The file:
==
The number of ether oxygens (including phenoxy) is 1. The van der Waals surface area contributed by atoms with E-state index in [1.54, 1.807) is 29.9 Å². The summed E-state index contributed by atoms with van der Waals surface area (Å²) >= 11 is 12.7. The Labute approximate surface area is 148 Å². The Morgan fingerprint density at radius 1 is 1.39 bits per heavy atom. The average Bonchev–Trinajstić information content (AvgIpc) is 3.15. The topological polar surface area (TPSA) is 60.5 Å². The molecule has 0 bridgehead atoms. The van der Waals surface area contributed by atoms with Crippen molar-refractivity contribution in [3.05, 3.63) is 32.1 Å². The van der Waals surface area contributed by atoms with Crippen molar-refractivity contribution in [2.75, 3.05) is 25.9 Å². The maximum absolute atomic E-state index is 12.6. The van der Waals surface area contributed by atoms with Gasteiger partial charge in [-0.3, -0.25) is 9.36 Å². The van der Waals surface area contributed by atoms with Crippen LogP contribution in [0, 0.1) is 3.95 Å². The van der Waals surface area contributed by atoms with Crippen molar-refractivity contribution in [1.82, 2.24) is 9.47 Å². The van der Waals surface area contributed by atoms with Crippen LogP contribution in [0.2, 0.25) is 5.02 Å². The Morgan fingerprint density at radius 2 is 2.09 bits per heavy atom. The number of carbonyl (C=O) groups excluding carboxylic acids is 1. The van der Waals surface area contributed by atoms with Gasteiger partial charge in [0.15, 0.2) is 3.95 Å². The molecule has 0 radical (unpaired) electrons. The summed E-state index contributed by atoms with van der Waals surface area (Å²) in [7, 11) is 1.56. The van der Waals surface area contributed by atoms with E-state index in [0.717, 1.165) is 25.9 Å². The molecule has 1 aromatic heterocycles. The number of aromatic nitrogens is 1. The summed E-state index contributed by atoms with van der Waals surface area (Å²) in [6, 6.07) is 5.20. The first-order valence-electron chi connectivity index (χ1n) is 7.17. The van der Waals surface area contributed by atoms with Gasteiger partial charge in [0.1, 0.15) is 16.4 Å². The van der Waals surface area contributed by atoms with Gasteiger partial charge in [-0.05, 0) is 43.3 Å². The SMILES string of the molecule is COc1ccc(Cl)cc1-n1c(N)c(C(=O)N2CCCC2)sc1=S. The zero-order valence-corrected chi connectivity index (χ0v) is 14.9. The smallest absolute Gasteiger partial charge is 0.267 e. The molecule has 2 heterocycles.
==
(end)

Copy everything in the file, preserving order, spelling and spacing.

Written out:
The number of ether oxygens (including phenoxy) is 1. The van der Waals surface area contributed by atoms with E-state index in [1.54, 1.807) is 29.9 Å². The summed E-state index contributed by atoms with van der Waals surface area (Å²) >= 11 is 12.7. The Labute approximate surface area is 148 Å². The Morgan fingerprint density at radius 1 is 1.39 bits per heavy atom. The average Bonchev–Trinajstić information content (AvgIpc) is 3.15. The topological polar surface area (TPSA) is 60.5 Å². The molecule has 0 bridgehead atoms. The van der Waals surface area contributed by atoms with Crippen molar-refractivity contribution in [3.05, 3.63) is 32.1 Å². The van der Waals surface area contributed by atoms with Crippen molar-refractivity contribution in [2.75, 3.05) is 25.9 Å². The maximum absolute atomic E-state index is 12.6. The van der Waals surface area contributed by atoms with Gasteiger partial charge in [-0.3, -0.25) is 9.36 Å². The van der Waals surface area contributed by atoms with Crippen LogP contribution in [0, 0.1) is 3.95 Å². The van der Waals surface area contributed by atoms with Crippen molar-refractivity contribution in [1.82, 2.24) is 9.47 Å². The van der Waals surface area contributed by atoms with Crippen LogP contribution in [0.2, 0.25) is 5.02 Å². The Morgan fingerprint density at radius 2 is 2.09 bits per heavy atom. The number of carbonyl (C=O) groups excluding carboxylic acids is 1. The van der Waals surface area contributed by atoms with Gasteiger partial charge in [0.15, 0.2) is 3.95 Å². The molecule has 0 radical (unpaired) electrons. The summed E-state index contributed by atoms with van der Waals surface area (Å²) in [7, 11) is 1.56. The van der Waals surface area contributed by atoms with E-state index in [0.717, 1.165) is 25.9 Å². The molecule has 1 aromatic heterocycles. The number of aromatic nitrogens is 1. The summed E-state index contributed by atoms with van der Waals surface area (Å²) in [6, 6.07) is 5.20. The first-order valence-electron chi connectivity index (χ1n) is 7.17. The van der Waals surface area contributed by atoms with Gasteiger partial charge in [0.1, 0.15) is 16.4 Å². The van der Waals surface area contributed by atoms with Gasteiger partial charge in [-0.05, 0) is 43.3 Å². The SMILES string of the molecule is COc1ccc(Cl)cc1-n1c(N)c(C(=O)N2CCCC2)sc1=S. The zero-order valence-corrected chi connectivity index (χ0v) is 14.9. The smallest absolute Gasteiger partial charge is 0.267 e. The molecule has 2 heterocycles.